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Stinky, smelly gingko biloba fruit: What to do?

Beth Fleischer dawgnospam at alaska.com
Thu Nov 4 13:44:02 EST 1999

When I was a child we used to call those trees STINKOS

Alice Ramirez wrote in message ...
>Dear Maria,
>This won't help your problem with the badly-situated tree, but the INNER
>nut is edible.  I have seen it for sale, canned, in ethnic markets or
>supermarkets in ethnic neighborhoods here in LA.  I bought a can.  The
>canning technique ruins the flavor/texture and they tasted like cheese.
>There is a less-prolific gingko tree here on the UCLA campus that
>occasionally drops fruit.  I got rid of the outer fruit and tried the
>inner nut, raw, and it tasted just like a pignola, and had the same
>texture.  Probably good roasted, if you could find a way to get rid of the
>inedible outer flesh.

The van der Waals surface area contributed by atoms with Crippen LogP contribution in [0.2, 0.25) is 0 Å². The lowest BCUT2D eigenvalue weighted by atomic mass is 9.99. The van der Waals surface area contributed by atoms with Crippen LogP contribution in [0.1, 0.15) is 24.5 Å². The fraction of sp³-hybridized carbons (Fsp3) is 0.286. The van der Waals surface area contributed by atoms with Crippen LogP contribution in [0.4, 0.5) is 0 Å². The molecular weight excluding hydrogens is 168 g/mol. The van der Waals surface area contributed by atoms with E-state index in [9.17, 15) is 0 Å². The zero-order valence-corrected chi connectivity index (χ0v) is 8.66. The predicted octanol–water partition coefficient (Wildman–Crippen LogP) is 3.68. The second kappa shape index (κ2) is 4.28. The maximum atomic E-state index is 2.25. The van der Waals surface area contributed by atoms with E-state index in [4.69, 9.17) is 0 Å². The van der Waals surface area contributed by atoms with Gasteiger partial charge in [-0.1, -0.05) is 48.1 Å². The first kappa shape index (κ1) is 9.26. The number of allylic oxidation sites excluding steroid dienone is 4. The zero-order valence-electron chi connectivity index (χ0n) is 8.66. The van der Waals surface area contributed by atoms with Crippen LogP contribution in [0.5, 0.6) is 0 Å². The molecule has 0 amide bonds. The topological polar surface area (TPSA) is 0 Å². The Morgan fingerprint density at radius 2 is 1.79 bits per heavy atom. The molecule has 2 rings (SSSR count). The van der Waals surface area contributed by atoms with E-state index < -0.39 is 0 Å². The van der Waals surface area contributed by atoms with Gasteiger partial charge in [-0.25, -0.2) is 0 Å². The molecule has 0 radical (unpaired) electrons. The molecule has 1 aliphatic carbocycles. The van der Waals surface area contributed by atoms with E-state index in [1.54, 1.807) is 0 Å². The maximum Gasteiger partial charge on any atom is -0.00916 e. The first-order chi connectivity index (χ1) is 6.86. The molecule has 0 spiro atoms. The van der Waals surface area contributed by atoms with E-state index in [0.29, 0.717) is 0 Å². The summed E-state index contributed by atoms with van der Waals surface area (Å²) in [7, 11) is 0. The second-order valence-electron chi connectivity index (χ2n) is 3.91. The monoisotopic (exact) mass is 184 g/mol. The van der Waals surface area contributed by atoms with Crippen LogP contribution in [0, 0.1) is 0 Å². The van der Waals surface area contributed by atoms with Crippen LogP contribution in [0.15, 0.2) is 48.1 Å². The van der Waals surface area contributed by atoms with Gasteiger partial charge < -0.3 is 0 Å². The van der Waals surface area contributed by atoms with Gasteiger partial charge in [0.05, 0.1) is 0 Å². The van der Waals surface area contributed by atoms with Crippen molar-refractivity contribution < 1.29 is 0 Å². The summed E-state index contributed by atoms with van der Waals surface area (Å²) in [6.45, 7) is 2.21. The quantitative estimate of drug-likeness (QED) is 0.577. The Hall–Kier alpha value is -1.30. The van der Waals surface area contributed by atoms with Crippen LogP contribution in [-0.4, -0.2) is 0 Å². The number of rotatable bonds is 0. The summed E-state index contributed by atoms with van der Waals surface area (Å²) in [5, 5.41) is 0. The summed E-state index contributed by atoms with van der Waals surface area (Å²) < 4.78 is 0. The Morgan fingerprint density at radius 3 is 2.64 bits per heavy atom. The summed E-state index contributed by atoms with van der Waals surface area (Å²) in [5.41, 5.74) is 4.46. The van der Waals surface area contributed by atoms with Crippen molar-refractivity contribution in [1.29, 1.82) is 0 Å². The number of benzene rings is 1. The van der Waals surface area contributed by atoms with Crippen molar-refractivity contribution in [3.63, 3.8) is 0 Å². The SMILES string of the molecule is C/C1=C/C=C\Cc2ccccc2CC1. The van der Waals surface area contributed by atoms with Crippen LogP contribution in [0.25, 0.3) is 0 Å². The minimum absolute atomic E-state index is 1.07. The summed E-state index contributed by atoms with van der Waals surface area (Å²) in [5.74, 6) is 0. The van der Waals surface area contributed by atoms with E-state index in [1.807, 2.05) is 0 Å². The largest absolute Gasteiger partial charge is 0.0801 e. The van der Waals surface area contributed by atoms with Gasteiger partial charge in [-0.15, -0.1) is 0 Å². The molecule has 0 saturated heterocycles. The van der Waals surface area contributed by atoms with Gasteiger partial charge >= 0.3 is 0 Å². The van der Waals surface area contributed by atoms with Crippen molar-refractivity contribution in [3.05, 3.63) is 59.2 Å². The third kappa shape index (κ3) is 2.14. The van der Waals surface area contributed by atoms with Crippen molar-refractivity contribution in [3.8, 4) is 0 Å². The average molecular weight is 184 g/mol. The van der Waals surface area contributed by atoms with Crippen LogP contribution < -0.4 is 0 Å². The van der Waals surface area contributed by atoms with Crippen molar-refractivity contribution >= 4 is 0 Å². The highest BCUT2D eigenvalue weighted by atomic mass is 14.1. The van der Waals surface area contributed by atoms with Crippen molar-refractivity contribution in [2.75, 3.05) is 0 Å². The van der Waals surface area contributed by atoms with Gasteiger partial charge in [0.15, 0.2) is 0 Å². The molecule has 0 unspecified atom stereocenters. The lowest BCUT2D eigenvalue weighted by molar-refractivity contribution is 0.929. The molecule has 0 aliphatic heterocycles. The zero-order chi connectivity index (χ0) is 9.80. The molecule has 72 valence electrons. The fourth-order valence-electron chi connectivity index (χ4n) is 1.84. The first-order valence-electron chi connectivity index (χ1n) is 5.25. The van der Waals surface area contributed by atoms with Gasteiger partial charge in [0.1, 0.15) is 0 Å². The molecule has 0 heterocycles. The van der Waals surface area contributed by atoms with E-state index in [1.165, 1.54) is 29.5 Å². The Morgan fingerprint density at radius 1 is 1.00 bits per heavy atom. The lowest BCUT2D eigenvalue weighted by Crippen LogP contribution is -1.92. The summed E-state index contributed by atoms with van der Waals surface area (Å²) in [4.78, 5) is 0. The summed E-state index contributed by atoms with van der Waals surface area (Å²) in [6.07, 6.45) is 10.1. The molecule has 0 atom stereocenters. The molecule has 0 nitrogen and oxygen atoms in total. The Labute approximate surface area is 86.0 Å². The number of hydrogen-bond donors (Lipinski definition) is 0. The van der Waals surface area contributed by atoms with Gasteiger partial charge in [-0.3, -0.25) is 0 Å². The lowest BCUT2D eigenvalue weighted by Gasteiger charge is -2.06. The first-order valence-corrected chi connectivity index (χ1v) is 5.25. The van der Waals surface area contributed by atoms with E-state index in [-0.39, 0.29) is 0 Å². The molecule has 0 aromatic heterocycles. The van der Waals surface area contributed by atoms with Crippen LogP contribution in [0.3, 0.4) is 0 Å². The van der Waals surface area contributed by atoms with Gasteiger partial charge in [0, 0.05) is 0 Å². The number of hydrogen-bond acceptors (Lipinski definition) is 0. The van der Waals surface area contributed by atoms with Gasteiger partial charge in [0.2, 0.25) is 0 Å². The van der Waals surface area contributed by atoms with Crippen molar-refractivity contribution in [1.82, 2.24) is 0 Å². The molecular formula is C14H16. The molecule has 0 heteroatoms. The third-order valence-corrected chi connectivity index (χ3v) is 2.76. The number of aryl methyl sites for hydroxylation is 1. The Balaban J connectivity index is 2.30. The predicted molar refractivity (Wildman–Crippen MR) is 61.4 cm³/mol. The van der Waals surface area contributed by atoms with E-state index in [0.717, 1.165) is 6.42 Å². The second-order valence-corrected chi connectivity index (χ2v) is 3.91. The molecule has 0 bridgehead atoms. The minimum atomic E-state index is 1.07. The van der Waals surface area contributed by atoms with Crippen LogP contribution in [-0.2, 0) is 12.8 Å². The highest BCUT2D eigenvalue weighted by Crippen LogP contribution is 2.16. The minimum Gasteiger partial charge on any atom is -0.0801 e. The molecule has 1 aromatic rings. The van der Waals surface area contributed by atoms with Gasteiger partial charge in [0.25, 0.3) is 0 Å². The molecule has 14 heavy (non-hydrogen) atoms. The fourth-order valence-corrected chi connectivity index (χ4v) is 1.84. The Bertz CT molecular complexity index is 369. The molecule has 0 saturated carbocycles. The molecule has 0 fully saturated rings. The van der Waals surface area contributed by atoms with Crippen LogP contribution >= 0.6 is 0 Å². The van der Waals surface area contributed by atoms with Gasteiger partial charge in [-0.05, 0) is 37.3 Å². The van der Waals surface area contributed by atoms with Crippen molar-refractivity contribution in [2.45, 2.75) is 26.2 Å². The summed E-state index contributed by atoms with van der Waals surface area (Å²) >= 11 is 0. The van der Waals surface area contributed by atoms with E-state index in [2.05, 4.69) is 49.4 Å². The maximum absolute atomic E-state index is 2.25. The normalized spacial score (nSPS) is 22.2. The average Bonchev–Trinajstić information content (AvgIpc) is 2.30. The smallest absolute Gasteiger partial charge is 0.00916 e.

>When you consider that this is one of the oldest tree species in existence
>-- it existed during the Cretacious and, along with cycads and other
>angiosperms, fed dinosaurs -- it is no wonder that it is prolific.  It
>must  have needed to, to survive when so many other species from that era
>became extinct.  I hope this makes you feel a LITTLE better as you scrape
>muck off your sidewalk.  I hope somebody can offer a solution, a product
>similar to what is used to prevent fruiting in olives.
>In article <3814F981.B193EAD at ix.netcom.com>, bobsey at ix.netcom.com wrote:
>> I'm sure I'm not the only one with this problem; perhaps someone can
>> offer a solution. I'm talking about a female ginkgo biloba tree that
>> drops its fruit all over the sidewalk in front of my house. The tree is
>> pretty, but that doesn't make up for the mess and smell, not to mention
>> the hazard to passers-by who may slip and fall on the slick pulpy
>> sidewalk. This is a VERY prolific tree, much more so than others in the
>> neighborhood.

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